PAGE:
They're easy to grow and a popular winter holiday gift. So, many office and home windowsills hold either a Christmas or Thanksgiving cactus.
Typically, the cactus owners check often through fall and winter for signs of blooms. But, they have no idea why some years bring a wealth of orchid-fragile flowers and others bring a few pink or red buds. They don't know why the plants sometime bloom for the holidays and sometimes bloom later.
"If you know what they need, holiday cacti actually are very predictable. And, compared to many South American jungle plants, they're much more flexible in what they require to bloom," said Ward Upham, horticulturist with Kansas State University Research and Extension.
Although different species, Christmas cactus (Schlumbergera bridgesii) and Thanksgiving cactus (Schlumbergera truncata) have exactly the same needs, Upham said. Both like bright, indirect light, though too much sun can turn leaves yellow. They like common household temperatures and soil that's constantly moist, but not waterlogged.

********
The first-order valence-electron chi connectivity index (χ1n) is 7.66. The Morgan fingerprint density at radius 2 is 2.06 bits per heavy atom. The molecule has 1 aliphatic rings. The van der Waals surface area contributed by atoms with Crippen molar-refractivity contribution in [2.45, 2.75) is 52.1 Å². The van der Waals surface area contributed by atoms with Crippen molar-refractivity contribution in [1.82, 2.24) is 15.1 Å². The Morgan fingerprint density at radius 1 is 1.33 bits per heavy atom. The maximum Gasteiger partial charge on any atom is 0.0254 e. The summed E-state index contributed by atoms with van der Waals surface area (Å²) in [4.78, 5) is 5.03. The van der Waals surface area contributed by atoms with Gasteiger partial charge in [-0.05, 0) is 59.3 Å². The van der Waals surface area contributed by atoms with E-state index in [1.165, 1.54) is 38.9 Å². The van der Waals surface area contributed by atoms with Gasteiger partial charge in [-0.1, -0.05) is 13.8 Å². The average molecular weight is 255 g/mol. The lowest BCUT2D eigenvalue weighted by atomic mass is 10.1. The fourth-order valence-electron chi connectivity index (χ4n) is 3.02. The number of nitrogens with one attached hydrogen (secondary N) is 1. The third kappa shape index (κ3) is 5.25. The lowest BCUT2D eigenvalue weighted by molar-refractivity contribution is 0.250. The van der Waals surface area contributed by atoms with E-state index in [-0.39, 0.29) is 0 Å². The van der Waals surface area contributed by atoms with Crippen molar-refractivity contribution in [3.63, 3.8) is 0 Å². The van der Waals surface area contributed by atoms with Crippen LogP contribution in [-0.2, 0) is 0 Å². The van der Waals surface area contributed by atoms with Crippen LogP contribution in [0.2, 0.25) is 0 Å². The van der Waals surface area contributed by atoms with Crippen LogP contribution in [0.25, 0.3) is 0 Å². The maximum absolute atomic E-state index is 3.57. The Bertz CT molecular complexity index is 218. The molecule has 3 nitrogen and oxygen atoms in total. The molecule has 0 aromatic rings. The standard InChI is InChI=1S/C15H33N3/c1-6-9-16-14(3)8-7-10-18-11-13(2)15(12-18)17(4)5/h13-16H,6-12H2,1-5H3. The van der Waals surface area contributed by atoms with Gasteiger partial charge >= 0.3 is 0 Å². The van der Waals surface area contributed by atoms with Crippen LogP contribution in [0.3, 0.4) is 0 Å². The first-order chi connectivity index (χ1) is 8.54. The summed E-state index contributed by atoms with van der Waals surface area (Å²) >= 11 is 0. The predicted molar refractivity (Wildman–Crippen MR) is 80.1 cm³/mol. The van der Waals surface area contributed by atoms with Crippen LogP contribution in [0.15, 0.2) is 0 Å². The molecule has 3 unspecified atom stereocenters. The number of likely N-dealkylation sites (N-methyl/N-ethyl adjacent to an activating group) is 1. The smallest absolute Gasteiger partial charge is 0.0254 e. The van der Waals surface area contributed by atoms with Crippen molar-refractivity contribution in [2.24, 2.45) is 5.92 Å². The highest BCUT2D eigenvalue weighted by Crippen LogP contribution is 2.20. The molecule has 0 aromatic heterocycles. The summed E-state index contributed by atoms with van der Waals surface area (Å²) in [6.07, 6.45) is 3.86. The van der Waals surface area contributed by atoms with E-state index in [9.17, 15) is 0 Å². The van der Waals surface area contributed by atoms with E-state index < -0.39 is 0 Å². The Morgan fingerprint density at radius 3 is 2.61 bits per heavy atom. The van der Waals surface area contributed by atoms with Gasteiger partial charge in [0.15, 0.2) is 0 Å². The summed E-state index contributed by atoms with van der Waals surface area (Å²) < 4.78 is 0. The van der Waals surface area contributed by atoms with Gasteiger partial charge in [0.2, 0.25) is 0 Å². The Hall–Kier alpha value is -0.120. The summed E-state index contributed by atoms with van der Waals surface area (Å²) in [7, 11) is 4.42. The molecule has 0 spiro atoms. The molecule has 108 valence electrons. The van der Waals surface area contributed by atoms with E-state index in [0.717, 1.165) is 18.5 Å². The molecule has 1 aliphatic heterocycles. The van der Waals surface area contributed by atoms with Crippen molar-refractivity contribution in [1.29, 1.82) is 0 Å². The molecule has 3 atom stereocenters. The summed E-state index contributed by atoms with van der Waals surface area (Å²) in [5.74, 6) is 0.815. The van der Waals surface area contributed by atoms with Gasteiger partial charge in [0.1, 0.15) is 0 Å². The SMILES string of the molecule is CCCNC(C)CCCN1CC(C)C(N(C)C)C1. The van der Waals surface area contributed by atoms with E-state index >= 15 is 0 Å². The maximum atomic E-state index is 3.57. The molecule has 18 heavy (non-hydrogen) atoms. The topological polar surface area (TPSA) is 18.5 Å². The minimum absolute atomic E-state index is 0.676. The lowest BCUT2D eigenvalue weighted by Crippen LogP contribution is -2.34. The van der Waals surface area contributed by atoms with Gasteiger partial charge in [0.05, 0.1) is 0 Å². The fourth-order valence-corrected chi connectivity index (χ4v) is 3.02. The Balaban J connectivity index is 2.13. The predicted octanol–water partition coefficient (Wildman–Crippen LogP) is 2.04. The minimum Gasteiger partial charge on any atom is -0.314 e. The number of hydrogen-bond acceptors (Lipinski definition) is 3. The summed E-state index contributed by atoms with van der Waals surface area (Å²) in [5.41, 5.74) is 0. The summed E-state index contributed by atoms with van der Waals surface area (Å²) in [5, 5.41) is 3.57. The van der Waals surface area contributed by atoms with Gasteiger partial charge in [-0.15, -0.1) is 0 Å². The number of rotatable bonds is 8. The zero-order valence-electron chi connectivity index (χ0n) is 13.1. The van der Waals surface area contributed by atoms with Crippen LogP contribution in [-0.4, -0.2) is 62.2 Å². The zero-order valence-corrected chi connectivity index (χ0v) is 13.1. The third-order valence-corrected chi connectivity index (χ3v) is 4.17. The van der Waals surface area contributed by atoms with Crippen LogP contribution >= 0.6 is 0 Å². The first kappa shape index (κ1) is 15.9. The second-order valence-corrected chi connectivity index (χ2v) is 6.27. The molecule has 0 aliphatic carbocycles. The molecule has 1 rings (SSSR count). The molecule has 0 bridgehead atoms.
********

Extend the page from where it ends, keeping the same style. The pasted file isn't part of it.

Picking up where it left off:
"Now isn't the time to transplant them, though," he added. "These plants seem to flower best if they're a little pot-bound."
Upham warned that neither will flower at temperatures below 50 degrees. And, neither will flower unless one of the following happens during fall:
"After that, the plants need another nine to 10 weeks for the flowers to finish developing and bloom. So, if you want blooming by one of 2005's winter holidays, this is the time to start thinking about how you can provide the conditions they need," Upham said.